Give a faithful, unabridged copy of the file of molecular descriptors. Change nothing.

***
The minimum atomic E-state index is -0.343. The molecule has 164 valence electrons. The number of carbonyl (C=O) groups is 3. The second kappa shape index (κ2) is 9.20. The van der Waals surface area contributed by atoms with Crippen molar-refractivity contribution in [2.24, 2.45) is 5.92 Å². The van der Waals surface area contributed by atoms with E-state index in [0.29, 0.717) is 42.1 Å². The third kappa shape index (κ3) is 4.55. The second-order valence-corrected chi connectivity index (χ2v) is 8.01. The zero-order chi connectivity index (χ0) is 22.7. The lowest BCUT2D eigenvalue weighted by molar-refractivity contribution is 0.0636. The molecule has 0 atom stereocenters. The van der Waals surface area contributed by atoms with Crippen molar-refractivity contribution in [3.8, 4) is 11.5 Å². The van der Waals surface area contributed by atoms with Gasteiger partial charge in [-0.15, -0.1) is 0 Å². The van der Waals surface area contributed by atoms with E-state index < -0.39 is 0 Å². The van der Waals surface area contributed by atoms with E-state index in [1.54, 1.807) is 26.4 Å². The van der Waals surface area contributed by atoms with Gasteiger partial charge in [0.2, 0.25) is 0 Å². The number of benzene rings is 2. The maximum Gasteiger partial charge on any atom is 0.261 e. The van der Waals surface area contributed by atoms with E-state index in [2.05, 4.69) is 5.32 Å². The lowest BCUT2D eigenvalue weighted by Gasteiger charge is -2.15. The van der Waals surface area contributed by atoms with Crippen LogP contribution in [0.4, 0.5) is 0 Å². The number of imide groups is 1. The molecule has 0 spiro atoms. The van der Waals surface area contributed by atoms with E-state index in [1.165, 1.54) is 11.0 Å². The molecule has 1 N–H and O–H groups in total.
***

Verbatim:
The minimum atomic E-state index is -0.343. The molecule has 164 valence electrons. The number of carbonyl (C=O) groups is 3. The second kappa shape index (κ2) is 9.20. The van der Waals surface area contributed by atoms with Crippen molar-refractivity contribution in [2.24, 2.45) is 5.92 Å². The van der Waals surface area contributed by atoms with E-state index in [0.29, 0.717) is 42.1 Å². The third kappa shape index (κ3) is 4.55. The second-order valence-corrected chi connectivity index (χ2v) is 8.01. The zero-order chi connectivity index (χ0) is 22.7. The lowest BCUT2D eigenvalue weighted by molar-refractivity contribution is 0.0636. The molecule has 0 atom stereocenters. The van der Waals surface area contributed by atoms with Crippen molar-refractivity contribution in [3.8, 4) is 11.5 Å². The van der Waals surface area contributed by atoms with Gasteiger partial charge in [-0.15, -0.1) is 0 Å². The van der Waals surface area contributed by atoms with E-state index < -0.39 is 0 Å². The van der Waals surface area contributed by atoms with E-state index in [1.54, 1.807) is 26.4 Å². The van der Waals surface area contributed by atoms with Gasteiger partial charge in [0.2, 0.25) is 0 Å². The number of benzene rings is 2. The maximum Gasteiger partial charge on any atom is 0.261 e. The van der Waals surface area contributed by atoms with E-state index in [2.05, 4.69) is 5.32 Å². The lowest BCUT2D eigenvalue weighted by Gasteiger charge is -2.15. The van der Waals surface area contributed by atoms with Crippen LogP contribution in [0.4, 0.5) is 0 Å². The number of imide groups is 1. The molecule has 0 spiro atoms. The van der Waals surface area contributed by atoms with E-state index in [1.165, 1.54) is 11.0 Å². The molecule has 1 N–H and O–H groups in total.